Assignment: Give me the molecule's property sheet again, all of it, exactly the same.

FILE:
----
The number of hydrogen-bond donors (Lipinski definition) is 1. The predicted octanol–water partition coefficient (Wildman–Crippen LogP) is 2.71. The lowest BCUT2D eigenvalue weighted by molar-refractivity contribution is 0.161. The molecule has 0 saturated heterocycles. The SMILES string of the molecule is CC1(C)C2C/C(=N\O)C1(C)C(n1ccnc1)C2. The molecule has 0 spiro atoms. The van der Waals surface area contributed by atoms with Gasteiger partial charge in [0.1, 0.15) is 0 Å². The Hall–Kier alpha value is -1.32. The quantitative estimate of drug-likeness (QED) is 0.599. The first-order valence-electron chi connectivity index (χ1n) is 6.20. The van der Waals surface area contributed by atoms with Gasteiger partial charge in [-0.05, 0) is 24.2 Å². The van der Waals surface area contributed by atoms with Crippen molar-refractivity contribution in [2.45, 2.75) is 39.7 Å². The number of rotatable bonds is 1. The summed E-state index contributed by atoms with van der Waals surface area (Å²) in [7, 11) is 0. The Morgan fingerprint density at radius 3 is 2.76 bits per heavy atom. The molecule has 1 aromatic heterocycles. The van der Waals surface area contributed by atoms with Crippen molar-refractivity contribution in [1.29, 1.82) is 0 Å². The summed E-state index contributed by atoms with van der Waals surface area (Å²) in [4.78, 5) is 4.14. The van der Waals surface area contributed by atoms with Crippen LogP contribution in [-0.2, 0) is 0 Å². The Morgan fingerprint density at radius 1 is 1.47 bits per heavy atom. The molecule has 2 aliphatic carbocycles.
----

The number of hydrogen-bond donors (Lipinski definition) is 1. The predicted octanol–water partition coefficient (Wildman–Crippen LogP) is 2.71. The lowest BCUT2D eigenvalue weighted by molar-refractivity contribution is 0.161. The molecule has 0 saturated heterocycles. The SMILES string of the molecule is CC1(C)C2C/C(=N\O)C1(C)C(n1ccnc1)C2. The molecule has 0 spiro atoms. The van der Waals surface area contributed by atoms with Gasteiger partial charge in [0.1, 0.15) is 0 Å². The Hall–Kier alpha value is -1.32. The quantitative estimate of drug-likeness (QED) is 0.599. The first-order valence-electron chi connectivity index (χ1n) is 6.20. The van der Waals surface area contributed by atoms with Gasteiger partial charge in [-0.05, 0) is 24.2 Å². The van der Waals surface area contributed by atoms with Crippen molar-refractivity contribution in [2.45, 2.75) is 39.7 Å². The number of rotatable bonds is 1. The summed E-state index contributed by atoms with van der Waals surface area (Å²) in [7, 11) is 0. The Morgan fingerprint density at radius 3 is 2.76 bits per heavy atom. The molecule has 1 aromatic heterocycles. The van der Waals surface area contributed by atoms with Crippen molar-refractivity contribution in [1.29, 1.82) is 0 Å². The summed E-state index contributed by atoms with van der Waals surface area (Å²) in [4.78, 5) is 4.14. The van der Waals surface area contributed by atoms with Crippen LogP contribution in [-0.2, 0) is 0 Å². The Morgan fingerprint density at radius 1 is 1.47 bits per heavy atom. The molecule has 2 aliphatic carbocycles.